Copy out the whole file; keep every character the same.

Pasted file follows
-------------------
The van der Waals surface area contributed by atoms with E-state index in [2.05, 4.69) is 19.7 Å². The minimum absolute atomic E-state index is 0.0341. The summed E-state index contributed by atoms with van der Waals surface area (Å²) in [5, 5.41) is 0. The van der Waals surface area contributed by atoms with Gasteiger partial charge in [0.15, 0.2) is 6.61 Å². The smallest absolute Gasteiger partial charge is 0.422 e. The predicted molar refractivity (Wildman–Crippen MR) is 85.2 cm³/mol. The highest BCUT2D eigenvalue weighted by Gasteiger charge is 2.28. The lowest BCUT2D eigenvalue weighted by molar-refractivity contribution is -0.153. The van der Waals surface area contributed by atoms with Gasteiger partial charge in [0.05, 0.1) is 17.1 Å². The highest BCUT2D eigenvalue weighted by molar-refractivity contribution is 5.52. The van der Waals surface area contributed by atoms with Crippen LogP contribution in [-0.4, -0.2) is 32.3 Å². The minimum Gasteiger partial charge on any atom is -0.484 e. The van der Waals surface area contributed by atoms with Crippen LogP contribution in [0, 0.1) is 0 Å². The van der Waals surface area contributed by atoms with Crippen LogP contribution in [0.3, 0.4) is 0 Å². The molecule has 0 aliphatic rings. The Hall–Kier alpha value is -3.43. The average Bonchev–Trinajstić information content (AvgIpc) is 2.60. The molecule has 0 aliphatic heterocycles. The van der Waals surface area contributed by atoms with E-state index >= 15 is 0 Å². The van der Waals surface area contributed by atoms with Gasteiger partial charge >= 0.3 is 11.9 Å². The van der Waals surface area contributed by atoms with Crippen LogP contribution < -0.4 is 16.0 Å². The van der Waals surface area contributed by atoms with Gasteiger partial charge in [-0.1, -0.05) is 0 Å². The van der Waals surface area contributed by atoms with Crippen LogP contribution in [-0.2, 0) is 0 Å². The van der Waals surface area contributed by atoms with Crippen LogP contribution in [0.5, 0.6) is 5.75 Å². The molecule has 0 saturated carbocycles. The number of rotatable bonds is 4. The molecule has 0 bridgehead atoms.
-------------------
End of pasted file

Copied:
The van der Waals surface area contributed by atoms with E-state index in [2.05, 4.69) is 19.7 Å². The minimum absolute atomic E-state index is 0.0341. The summed E-state index contributed by atoms with van der Waals surface area (Å²) in [5, 5.41) is 0. The van der Waals surface area contributed by atoms with Gasteiger partial charge in [0.15, 0.2) is 6.61 Å². The smallest absolute Gasteiger partial charge is 0.422 e. The predicted molar refractivity (Wildman–Crippen MR) is 85.2 cm³/mol. The highest BCUT2D eigenvalue weighted by Gasteiger charge is 2.28. The lowest BCUT2D eigenvalue weighted by molar-refractivity contribution is -0.153. The van der Waals surface area contributed by atoms with Gasteiger partial charge in [0.05, 0.1) is 17.1 Å². The highest BCUT2D eigenvalue weighted by molar-refractivity contribution is 5.52. The van der Waals surface area contributed by atoms with Crippen LogP contribution in [-0.4, -0.2) is 32.3 Å². The minimum Gasteiger partial charge on any atom is -0.484 e. The van der Waals surface area contributed by atoms with Crippen LogP contribution in [0, 0.1) is 0 Å². The van der Waals surface area contributed by atoms with Crippen LogP contribution in [0.3, 0.4) is 0 Å². The molecule has 0 aliphatic rings. The Hall–Kier alpha value is -3.43. The average Bonchev–Trinajstić information content (AvgIpc) is 2.60. The molecule has 0 aliphatic heterocycles. The van der Waals surface area contributed by atoms with E-state index >= 15 is 0 Å². The van der Waals surface area contributed by atoms with Gasteiger partial charge >= 0.3 is 11.9 Å². The van der Waals surface area contributed by atoms with Crippen LogP contribution < -0.4 is 16.0 Å². The van der Waals surface area contributed by atoms with Gasteiger partial charge in [-0.1, -0.05) is 0 Å². The van der Waals surface area contributed by atoms with Crippen LogP contribution in [-0.2, 0) is 0 Å². The van der Waals surface area contributed by atoms with Crippen LogP contribution in [0.5, 0.6) is 5.75 Å². The molecule has 0 saturated carbocycles. The number of rotatable bonds is 4. The molecule has 0 bridgehead atoms.